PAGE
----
Garden in the Woods
Some years ago I discovered a clearing in the woods behind our house. The tall oaks formed almost a perfect circle around a large bare spot. I had walked back there on the anniversary of my mother’s death, still grieving.
I decided then to plant a garden, one I knew she would love if she were alive to see it.
My husband and I surrounded the bare area with logs cut from fallen trees. I did my research and found that I not only needed shade plants but that they also should be deer resistant. So that fall I planted groups of daffodils, ferns, lenten roses, and astilbes.
A path wends its way through one section. A dry creek bed runs through another section for drainage. An old garden urn holds caladiums—with their big heart-shaped leaves and wonderful color combinations of white, pink, and green—from late spring to fall.
Over the years I’ve experimented with Virginia blue bells, bleeding hearts, brunneras, pulmonarias, and lamiums (they are all doing great). I even experimented with coral bells (the deer grew to love them, so they never grew back), alliums, and primroses.
It is a small treasure in the shade. It is my sanctuary.
My husband calls it the circle
I call it the secret garden
Because it is
Where I commune with my secret, sacred self
Where I hear my mother’s voice
In the breeze brushing by the leaves on the trees
In chittering, scampering squirrels
Where I pause to listen
Where I am renewed
I’ve learned a lot from gardening. Things like forgiveness, redemption, patience, and connectedness. I remember the day it all came together for me, all the pieces clicked into place. I felt the earth between my fingers and had a great awakening.
I wrote those words recently in response to a prompt from a fellow writer on Substack. He thought it could be the background for an essay or poem. I didn’t tell him then that it is already the background for almost everything I write.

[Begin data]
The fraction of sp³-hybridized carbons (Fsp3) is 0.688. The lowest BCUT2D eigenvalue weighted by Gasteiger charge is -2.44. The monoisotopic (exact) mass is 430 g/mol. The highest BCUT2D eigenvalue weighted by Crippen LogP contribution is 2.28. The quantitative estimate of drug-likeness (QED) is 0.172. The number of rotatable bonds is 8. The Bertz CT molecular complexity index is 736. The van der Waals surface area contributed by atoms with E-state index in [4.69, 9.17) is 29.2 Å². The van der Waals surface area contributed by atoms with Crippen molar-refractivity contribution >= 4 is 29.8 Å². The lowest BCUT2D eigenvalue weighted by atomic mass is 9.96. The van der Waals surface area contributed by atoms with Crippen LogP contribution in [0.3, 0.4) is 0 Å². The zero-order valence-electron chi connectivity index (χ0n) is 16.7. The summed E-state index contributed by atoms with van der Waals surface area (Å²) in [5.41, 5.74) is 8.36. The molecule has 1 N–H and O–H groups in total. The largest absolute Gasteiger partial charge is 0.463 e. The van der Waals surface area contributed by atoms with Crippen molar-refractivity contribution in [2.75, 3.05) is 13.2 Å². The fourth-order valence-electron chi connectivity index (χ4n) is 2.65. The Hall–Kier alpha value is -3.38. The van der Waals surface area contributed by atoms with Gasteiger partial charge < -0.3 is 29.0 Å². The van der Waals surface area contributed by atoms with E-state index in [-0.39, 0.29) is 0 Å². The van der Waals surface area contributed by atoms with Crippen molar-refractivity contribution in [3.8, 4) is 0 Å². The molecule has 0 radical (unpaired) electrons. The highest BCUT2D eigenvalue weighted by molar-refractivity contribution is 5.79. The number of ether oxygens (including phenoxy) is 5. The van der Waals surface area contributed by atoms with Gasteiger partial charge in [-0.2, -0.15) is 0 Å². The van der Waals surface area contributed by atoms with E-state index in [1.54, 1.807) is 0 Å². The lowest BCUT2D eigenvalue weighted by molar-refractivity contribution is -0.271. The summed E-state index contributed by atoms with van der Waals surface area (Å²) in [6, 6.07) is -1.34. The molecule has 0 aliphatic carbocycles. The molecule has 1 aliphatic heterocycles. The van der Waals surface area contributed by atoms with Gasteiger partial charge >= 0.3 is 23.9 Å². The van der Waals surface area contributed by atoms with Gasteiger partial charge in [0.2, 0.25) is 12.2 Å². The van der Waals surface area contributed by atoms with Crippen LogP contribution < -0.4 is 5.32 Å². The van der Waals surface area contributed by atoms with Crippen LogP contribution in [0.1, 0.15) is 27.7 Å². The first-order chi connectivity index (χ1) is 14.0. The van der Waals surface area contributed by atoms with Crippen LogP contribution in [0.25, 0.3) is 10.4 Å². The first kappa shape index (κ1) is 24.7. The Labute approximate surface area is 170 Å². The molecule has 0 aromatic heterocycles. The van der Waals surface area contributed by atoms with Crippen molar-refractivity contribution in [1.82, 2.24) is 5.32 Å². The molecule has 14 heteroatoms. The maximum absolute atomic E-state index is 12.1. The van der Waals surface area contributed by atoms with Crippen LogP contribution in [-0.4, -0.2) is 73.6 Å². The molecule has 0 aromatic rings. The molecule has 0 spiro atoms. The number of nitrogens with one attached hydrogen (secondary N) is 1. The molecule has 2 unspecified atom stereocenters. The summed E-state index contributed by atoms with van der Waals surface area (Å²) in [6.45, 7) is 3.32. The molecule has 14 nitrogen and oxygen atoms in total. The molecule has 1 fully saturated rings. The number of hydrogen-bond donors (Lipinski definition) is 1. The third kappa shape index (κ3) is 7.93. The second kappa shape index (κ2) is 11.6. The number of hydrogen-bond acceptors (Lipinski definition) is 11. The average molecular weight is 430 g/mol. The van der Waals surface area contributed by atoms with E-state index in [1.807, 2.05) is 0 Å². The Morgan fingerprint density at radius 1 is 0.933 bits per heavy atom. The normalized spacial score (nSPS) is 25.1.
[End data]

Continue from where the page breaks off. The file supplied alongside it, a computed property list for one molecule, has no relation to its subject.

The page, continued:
Our woods also has a small pond at one end that does not belong to us but gives birth to small frogs, toads, and salamanders that find their way into our yard. At eventide they put on a musical show with their calls and peeps.
These two passages from the recently published memoir of the composer Tina Davidson touched me, deeply.
Let your heart be broken. Allow, expect, look forward to. The life that you have so carefully protected and cared for. Broken, cracked, rent in two. Heartbreakingly, your heart breaks, and in the two halves, rocking on the table, is revealed rich earth. Moist, dark soil, ready for new life to begin.
The past presses on the present with staggering consistency. Nothing is separate or fresh, always an afterimage. The slow time-lapse photograph catches the multi-image movement of our lives. Danger lurks in every corner. To reconstruct will challenge perceptions of self, to restore will allow old pain to well up.
The price of forgotten memories, however, is more costly. My puppeteer of darkness is cruel. He perpetuates false beliefs and forces reenactments I cannot control.
The miracle is light. The miracle is that we rise again out of suffering. The miracle is the persistence of the soul to find itself, to look hard into the darkness, reach back, and grasp remnants of ourselves. The miracle is that we create ourselves anew.
—Tina Davidson, Let Your Heart Be Broken: Life and Music from a Classical Composer.
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